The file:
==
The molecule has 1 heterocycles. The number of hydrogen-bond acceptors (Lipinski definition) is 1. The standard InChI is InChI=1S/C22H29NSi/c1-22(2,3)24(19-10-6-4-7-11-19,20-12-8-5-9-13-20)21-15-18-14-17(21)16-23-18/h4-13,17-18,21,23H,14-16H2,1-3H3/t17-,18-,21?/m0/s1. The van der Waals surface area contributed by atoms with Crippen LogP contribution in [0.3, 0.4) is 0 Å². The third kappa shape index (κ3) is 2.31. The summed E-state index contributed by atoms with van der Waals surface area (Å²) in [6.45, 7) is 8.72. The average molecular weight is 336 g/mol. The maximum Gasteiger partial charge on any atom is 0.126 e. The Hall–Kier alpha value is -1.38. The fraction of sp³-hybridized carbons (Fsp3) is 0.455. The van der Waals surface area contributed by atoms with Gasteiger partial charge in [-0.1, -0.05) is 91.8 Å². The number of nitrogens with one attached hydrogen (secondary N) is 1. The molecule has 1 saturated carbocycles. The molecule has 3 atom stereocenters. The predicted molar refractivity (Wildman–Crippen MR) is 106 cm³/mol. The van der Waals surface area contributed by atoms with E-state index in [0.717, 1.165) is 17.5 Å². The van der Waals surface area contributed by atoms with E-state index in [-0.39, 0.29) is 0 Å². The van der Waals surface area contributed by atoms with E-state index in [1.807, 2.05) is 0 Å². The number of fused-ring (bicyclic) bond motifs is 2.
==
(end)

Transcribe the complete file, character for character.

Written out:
The molecule has 1 heterocycles. The number of hydrogen-bond acceptors (Lipinski definition) is 1. The standard InChI is InChI=1S/C22H29NSi/c1-22(2,3)24(19-10-6-4-7-11-19,20-12-8-5-9-13-20)21-15-18-14-17(21)16-23-18/h4-13,17-18,21,23H,14-16H2,1-3H3/t17-,18-,21?/m0/s1. The van der Waals surface area contributed by atoms with Crippen LogP contribution in [0.3, 0.4) is 0 Å². The third kappa shape index (κ3) is 2.31. The summed E-state index contributed by atoms with van der Waals surface area (Å²) in [6.45, 7) is 8.72. The average molecular weight is 336 g/mol. The maximum Gasteiger partial charge on any atom is 0.126 e. The Hall–Kier alpha value is -1.38. The fraction of sp³-hybridized carbons (Fsp3) is 0.455. The van der Waals surface area contributed by atoms with Gasteiger partial charge in [-0.1, -0.05) is 91.8 Å². The number of nitrogens with one attached hydrogen (secondary N) is 1. The molecule has 1 saturated carbocycles. The molecule has 3 atom stereocenters. The predicted molar refractivity (Wildman–Crippen MR) is 106 cm³/mol. The van der Waals surface area contributed by atoms with E-state index in [0.717, 1.165) is 17.5 Å². The van der Waals surface area contributed by atoms with E-state index in [-0.39, 0.29) is 0 Å². The van der Waals surface area contributed by atoms with E-state index in [1.807, 2.05) is 0 Å². The number of fused-ring (bicyclic) bond motifs is 2.